In these weeks of Passion, we remember the suffering and death of Jesus Christ. That is what the word Passion means; it means suffering. Let us pause for a moment and meditate on the cup of suffering that Jesus drank to its bitter dregs. In the Garden of Gethsemane, Jesus was pressed down with bloody sweat as He faced the bitter, bitter cup of His Father’s wrath. If we think of it in human terms, no one likes to endure the wrath of their father. Whether deserved or undeserved, children will always shrink back from their father’s anger. Even as adults, we would rather have the approval and love of our father than endure his displeasure.
We find Jesus, in His humanity, shrinking back from His Father’s wrath. He prays in Matthew 26:39, “My Father, if it be possible, let this cup pass from me: nevertheless not as I will, but as thou wilt.” Does this mean that Jesus did not want to go the way of the cross? On the contrary, He had committed Himself to die for sinners such as we are. He is praying for complete submission to His Father’s will as He faced the awful weight of God’s wrath against the sins of His people. The eternal fury of a holy God would rest upon Christ for these hours. He would be cut off from the Father’s favorable presence, all comfort and support lifted as Christ hung suspended between heaven and earth. Christ looked into the cup and saw the bitter, black wine of God’s wrath ready to be poured out upon Him for your sin, child of God.
And how do we know that He was willing, and that He was not just attempting to wiggle out from beneath this punishment for sin. After having prayed three times the same words, we read in verse 46, “Rise now and let us be going.” Neither did Jesus sin, by shrinking back from the cup that He faced. It was a reaction of His human nature and that is why He prayed, “Not my will but thine be done.” This shows us again that Jesus is the perfect Substitute, the only one who could drink this cup of God’s wrath to its last drop.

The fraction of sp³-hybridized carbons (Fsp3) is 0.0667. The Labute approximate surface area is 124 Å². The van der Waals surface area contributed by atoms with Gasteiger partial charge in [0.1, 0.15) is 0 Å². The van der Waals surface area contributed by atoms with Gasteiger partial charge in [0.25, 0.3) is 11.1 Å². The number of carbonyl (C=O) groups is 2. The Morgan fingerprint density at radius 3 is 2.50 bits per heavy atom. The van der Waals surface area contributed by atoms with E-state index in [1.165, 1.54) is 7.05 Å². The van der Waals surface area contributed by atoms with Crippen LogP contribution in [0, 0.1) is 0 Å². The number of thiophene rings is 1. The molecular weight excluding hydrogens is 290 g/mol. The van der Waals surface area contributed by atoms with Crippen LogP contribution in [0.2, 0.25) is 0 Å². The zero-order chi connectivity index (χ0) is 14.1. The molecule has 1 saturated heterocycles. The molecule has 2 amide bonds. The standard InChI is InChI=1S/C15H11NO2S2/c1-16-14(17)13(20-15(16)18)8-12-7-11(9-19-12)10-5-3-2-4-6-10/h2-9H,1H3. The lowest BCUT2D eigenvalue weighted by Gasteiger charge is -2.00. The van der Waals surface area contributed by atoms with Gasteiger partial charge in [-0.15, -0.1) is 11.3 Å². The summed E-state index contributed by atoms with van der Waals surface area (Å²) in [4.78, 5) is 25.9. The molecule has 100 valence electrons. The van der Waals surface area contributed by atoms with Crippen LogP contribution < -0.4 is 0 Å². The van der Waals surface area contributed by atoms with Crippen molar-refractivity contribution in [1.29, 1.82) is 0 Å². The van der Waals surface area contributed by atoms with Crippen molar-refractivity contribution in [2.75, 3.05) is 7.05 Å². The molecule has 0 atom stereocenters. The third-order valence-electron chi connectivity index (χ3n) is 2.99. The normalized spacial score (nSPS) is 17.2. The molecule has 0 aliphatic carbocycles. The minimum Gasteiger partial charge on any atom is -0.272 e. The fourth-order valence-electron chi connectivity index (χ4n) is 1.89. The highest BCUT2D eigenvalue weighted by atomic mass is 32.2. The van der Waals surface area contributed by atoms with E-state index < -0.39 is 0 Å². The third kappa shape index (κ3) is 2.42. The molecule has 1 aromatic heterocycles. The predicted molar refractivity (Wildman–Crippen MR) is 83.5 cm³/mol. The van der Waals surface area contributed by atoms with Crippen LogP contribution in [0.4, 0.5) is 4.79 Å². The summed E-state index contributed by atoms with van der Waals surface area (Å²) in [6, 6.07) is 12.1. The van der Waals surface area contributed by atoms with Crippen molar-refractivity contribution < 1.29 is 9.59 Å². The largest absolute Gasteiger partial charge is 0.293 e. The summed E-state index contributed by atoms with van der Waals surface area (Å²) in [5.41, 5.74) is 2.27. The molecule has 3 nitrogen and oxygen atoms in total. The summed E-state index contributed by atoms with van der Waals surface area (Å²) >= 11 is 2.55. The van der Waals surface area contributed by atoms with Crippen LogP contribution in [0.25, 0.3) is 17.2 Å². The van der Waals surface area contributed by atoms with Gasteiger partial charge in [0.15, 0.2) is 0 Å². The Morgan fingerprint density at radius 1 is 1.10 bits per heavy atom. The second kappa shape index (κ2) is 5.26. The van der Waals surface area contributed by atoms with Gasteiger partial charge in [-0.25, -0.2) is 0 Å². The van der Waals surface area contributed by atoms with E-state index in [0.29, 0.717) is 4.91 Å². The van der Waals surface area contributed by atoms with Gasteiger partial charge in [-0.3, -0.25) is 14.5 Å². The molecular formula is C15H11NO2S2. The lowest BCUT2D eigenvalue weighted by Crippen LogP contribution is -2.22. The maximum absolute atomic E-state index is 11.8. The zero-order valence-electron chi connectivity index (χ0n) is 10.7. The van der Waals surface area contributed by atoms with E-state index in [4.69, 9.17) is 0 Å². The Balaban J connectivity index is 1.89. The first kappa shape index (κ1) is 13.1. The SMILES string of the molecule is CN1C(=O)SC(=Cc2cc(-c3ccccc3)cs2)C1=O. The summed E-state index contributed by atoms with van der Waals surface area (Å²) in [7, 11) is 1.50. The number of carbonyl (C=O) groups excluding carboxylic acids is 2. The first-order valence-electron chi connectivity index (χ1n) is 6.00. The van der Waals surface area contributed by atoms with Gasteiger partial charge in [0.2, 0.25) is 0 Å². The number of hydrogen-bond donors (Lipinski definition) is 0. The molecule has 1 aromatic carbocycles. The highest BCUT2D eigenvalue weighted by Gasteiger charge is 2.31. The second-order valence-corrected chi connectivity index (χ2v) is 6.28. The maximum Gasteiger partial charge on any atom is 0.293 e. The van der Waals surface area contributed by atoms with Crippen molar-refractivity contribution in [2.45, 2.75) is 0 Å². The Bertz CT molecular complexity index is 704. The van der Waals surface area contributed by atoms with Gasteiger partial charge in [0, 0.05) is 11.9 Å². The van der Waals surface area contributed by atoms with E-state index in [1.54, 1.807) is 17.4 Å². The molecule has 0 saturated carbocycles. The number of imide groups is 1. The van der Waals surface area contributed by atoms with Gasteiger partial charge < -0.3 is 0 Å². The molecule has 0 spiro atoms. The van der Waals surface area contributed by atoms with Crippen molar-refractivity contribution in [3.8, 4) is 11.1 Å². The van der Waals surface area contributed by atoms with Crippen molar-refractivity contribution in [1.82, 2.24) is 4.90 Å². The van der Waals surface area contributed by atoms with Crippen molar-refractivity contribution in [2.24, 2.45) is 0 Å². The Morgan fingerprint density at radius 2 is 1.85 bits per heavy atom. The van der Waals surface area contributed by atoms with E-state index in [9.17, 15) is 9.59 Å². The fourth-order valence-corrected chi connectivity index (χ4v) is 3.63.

For those who have drunk the cup of salvation, you will never know what the wrath of God is because Christ has taken it away. He is the propitiation for our sins. He is the umbrella as it were that deflects the wrath of God from us as we shelter in Him time and again. The sobering contrast is that for you who do not believe in Christ, you will be exposed and unshielded from the wrath of God in eternity. The beauty of these Passion weeks is not only for believers to remember the suffering and death of Christ as He grappled with the cup of His suffering for us, but the beauty of Passion is also found in the fact that Christ is offered perhaps more clearly and succinctly for the lost who need to find shelter from the wrath of God against sin. Where are you finding shelter this Passion season?